Know When to Walk Away

Know When to Walk Away

Don Buttrey is the president of Sales Professional Training Inc., a company that offers in-depth skill development for sales professionals and sales support. He has trained thousands of salespeople over 25 years and clearly understands the selling environment of equipment dealers and manufacturers. His curriculum is comprehensive and proven! Don is also the author of “The SELL Process”, a foundational how-to book on effective sales interactions. Today, he answers another tough question: how do you know when to walk away?

Don can be reached at (937) 427-1717  or email donbuttrey@salesprofessionaltraining.comCheck out this website link  for more information – or to purchase online sales training.

QUESTION 4: If a customer is not honest with you on a regular basis and they continue to buy on price only. . . at what point do we walk away from the relationship?

 Don Buttrey: First let me establish the fact that there can be a time to walk away from an account. However, it must be decided strategically with input from the sales professional, sales managers, and appropriate leaders. Many things should be considered: the market situation/economy, other opportunities you have available, inventory levels, how this account might distract us or use up resources we could spend on better business, strength of the competition, if we want the competition to get the volume, etc.

Tactically, before doing anything radical, the salesperson must pre-call plan and set up a good face-to-face with the customer and ask some well-crafted open-ended questions to verify the real situation versus just what it appears on the surface. Ask the hard questions and face the honesty issue head on –but do not argue or accuse. Just get the customer talking and be firm in waiting for answers instead of filling any silence with a bunch of rhetoric or nervous chatter. Ask and shut up. If you have assessed the risk and decided it was worth stirring up the hornet’s nest–ask some blunt, to-the-point questions (but do it in a non-emotional, non-threatening way).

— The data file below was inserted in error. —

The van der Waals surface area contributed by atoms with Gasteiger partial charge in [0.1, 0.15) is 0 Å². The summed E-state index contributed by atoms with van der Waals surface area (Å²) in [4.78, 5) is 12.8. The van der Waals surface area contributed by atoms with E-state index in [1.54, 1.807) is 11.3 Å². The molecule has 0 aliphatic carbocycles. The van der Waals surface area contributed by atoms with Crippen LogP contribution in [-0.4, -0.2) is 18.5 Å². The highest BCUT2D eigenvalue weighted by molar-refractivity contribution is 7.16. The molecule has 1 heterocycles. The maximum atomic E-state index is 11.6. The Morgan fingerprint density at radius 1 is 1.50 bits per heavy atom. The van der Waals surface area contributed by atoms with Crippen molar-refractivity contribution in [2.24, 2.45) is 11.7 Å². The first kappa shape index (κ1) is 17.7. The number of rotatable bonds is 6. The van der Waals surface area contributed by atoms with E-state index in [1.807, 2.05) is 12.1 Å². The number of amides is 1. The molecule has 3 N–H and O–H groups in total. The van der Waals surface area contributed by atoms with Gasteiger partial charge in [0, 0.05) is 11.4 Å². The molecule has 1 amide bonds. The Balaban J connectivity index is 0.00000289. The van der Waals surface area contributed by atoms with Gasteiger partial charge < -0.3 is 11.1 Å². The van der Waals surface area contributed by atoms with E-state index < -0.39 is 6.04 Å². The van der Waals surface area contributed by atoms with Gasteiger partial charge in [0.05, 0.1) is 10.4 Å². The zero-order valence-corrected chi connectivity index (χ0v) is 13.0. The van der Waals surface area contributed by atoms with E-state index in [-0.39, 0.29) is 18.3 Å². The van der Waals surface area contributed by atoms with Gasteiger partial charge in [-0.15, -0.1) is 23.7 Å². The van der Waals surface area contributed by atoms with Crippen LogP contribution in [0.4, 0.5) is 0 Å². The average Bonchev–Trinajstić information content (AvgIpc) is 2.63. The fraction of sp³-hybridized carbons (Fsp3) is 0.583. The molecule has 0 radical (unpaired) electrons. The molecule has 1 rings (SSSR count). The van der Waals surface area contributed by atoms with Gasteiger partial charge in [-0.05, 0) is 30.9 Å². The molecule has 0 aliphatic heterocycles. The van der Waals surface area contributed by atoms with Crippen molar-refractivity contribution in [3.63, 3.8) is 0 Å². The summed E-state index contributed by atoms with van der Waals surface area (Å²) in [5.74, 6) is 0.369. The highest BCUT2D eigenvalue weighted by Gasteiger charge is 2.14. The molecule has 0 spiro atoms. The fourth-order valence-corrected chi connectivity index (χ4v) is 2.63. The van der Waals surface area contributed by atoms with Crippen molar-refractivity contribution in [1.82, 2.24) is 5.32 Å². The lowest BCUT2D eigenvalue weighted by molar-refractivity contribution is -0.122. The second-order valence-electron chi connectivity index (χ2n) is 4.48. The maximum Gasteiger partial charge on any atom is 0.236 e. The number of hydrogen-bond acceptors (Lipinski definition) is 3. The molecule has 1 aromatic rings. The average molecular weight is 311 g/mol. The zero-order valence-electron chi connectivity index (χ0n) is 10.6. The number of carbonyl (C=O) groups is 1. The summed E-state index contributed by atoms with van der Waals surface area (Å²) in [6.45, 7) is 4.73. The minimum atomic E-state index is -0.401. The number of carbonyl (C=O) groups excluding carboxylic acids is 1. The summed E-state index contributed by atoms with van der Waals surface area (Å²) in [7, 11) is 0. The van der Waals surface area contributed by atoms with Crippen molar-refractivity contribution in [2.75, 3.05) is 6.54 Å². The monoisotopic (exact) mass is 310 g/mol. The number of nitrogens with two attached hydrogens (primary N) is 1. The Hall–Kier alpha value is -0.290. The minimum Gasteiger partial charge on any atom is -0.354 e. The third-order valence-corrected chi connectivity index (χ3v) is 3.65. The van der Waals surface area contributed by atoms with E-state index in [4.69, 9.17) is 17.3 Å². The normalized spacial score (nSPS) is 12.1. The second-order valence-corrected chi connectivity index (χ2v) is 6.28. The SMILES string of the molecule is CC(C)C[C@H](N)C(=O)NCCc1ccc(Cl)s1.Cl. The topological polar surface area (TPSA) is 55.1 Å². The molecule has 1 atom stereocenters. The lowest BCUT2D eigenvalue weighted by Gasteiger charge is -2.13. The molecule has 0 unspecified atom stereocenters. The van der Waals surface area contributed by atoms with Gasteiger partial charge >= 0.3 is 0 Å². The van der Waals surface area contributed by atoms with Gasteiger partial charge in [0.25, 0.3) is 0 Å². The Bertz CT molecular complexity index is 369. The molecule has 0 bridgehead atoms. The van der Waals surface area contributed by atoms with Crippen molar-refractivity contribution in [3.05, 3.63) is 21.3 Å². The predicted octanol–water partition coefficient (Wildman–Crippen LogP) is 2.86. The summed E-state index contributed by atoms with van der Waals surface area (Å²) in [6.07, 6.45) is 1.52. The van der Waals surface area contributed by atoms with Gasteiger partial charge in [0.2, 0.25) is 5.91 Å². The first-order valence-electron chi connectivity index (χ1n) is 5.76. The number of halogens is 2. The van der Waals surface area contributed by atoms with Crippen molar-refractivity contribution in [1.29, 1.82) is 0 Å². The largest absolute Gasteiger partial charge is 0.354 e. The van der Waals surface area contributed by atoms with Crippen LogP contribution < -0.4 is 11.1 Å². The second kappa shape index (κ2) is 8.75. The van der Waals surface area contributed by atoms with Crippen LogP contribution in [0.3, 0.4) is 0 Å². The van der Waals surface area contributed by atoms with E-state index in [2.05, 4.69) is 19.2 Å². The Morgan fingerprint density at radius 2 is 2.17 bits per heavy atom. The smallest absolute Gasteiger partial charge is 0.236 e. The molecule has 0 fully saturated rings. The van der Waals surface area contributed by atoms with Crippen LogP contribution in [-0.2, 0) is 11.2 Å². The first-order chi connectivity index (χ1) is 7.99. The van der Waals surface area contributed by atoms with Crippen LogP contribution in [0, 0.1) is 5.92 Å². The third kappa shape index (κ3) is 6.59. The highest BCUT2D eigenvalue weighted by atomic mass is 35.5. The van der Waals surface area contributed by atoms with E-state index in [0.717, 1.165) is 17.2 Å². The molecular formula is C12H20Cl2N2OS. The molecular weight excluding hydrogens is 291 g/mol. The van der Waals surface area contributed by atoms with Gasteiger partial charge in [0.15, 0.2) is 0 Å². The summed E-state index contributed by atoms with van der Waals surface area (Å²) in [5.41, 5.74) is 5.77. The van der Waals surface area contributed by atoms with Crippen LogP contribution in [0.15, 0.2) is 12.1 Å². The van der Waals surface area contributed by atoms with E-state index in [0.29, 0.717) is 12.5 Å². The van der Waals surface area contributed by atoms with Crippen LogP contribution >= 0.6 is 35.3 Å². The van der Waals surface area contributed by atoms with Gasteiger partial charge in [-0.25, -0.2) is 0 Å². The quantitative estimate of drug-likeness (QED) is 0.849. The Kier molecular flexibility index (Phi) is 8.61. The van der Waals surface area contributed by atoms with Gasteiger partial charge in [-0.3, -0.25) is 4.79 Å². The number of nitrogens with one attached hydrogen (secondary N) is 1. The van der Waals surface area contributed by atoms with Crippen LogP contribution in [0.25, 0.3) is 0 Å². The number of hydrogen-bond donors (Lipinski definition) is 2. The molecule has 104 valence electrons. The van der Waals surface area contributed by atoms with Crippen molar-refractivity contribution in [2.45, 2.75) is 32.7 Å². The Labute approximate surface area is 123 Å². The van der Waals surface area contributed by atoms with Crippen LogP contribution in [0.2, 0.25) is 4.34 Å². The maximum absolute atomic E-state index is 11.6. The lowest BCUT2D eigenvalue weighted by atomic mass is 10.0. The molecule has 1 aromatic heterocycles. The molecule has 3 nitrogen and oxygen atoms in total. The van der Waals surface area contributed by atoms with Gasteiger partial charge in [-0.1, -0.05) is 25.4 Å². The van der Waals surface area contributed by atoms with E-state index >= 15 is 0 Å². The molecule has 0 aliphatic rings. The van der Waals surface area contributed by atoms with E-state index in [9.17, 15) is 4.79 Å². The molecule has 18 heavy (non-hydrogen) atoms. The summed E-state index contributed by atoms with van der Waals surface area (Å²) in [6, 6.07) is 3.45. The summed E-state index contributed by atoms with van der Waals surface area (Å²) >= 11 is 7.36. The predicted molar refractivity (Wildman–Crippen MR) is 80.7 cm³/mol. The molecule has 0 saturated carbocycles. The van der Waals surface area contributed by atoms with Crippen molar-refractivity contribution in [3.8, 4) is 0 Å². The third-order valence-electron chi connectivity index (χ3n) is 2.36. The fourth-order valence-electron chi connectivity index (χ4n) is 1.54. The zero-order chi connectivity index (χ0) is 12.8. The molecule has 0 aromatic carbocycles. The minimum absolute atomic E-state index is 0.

Have a minimum objective for the success of the call based on your decisive strategy. If the customer will not agree to that objective, or refuses to talk and interact honestly (after given plenty of chances to do so), then it may be a good management decision to walk away and not waste your time. Walk from this deal and run to others (prospecting) —-BUT– do not burn any bridges –just back off your sales effort in that account. Mark your calendar for 6-12 months to check in again. Things change. Buyers quit or leave. New owners and leaders come into place.

Note: If, in your strategy, you know there is someone over their head that may be a better contact – devise a plan to call on them. If you decided that you will walk anyway – this may be a good option. Just do it carefully — and you better pre-plan what you will say and how you will say it! Here is another idea: Sometimes having your company’s sales manager (or even the president) call on the customer’s top management is a great way to go over their head without it looking like the salesperson is out of bounds. This will confirm whether it is one person who is not honest –or if it is the culture or way of doing business for the entire customer organization.

To learn more about how to maintain productive relationships with your customers, visit us at Learning Without Scars.